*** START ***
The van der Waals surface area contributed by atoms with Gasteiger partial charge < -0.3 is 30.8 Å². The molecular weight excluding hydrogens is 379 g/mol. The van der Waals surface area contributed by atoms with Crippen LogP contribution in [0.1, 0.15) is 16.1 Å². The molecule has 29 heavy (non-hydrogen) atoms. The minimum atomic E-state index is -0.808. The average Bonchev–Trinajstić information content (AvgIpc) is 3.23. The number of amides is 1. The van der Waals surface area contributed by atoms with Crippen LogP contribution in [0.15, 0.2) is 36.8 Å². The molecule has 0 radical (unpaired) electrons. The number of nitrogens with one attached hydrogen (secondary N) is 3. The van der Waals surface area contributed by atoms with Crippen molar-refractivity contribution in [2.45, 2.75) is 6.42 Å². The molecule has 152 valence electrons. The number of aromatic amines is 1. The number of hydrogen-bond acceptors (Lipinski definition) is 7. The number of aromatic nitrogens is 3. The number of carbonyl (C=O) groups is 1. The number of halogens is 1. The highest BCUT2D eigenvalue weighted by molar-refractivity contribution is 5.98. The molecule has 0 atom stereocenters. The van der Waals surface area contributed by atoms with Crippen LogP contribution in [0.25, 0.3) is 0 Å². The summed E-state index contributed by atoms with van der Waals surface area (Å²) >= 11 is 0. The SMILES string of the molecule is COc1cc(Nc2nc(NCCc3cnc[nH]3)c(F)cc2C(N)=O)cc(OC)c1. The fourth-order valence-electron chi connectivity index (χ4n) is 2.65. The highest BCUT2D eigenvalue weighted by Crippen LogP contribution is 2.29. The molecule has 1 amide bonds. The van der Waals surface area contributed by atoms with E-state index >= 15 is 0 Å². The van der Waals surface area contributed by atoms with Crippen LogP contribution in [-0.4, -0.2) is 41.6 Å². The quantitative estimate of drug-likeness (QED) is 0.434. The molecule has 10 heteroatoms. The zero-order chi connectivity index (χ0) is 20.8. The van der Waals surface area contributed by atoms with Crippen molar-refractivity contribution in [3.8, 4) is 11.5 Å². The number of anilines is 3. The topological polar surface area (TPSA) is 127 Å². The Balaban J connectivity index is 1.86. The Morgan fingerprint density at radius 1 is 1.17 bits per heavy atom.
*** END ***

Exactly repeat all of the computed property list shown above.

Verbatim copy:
The van der Waals surface area contributed by atoms with Gasteiger partial charge < -0.3 is 30.8 Å². The molecular weight excluding hydrogens is 379 g/mol. The van der Waals surface area contributed by atoms with Crippen LogP contribution in [0.1, 0.15) is 16.1 Å². The molecule has 29 heavy (non-hydrogen) atoms. The minimum atomic E-state index is -0.808. The average Bonchev–Trinajstić information content (AvgIpc) is 3.23. The number of amides is 1. The van der Waals surface area contributed by atoms with Crippen LogP contribution in [0.15, 0.2) is 36.8 Å². The molecule has 0 radical (unpaired) electrons. The number of nitrogens with one attached hydrogen (secondary N) is 3. The van der Waals surface area contributed by atoms with Crippen molar-refractivity contribution in [2.45, 2.75) is 6.42 Å². The molecule has 152 valence electrons. The number of aromatic amines is 1. The number of hydrogen-bond acceptors (Lipinski definition) is 7. The number of aromatic nitrogens is 3. The number of carbonyl (C=O) groups is 1. The number of halogens is 1. The highest BCUT2D eigenvalue weighted by molar-refractivity contribution is 5.98. The molecule has 0 atom stereocenters. The van der Waals surface area contributed by atoms with Crippen LogP contribution in [0.25, 0.3) is 0 Å². The summed E-state index contributed by atoms with van der Waals surface area (Å²) >= 11 is 0. The SMILES string of the molecule is COc1cc(Nc2nc(NCCc3cnc[nH]3)c(F)cc2C(N)=O)cc(OC)c1. The fourth-order valence-electron chi connectivity index (χ4n) is 2.65. The highest BCUT2D eigenvalue weighted by Crippen LogP contribution is 2.29. The molecule has 1 amide bonds. The van der Waals surface area contributed by atoms with E-state index >= 15 is 0 Å². The van der Waals surface area contributed by atoms with Crippen LogP contribution in [-0.4, -0.2) is 41.6 Å². The quantitative estimate of drug-likeness (QED) is 0.434. The molecule has 10 heteroatoms. The zero-order chi connectivity index (χ0) is 20.8. The van der Waals surface area contributed by atoms with Crippen molar-refractivity contribution in [3.8, 4) is 11.5 Å². The number of anilines is 3. The topological polar surface area (TPSA) is 127 Å². The Balaban J connectivity index is 1.86. The Morgan fingerprint density at radius 1 is 1.17 bits per heavy atom.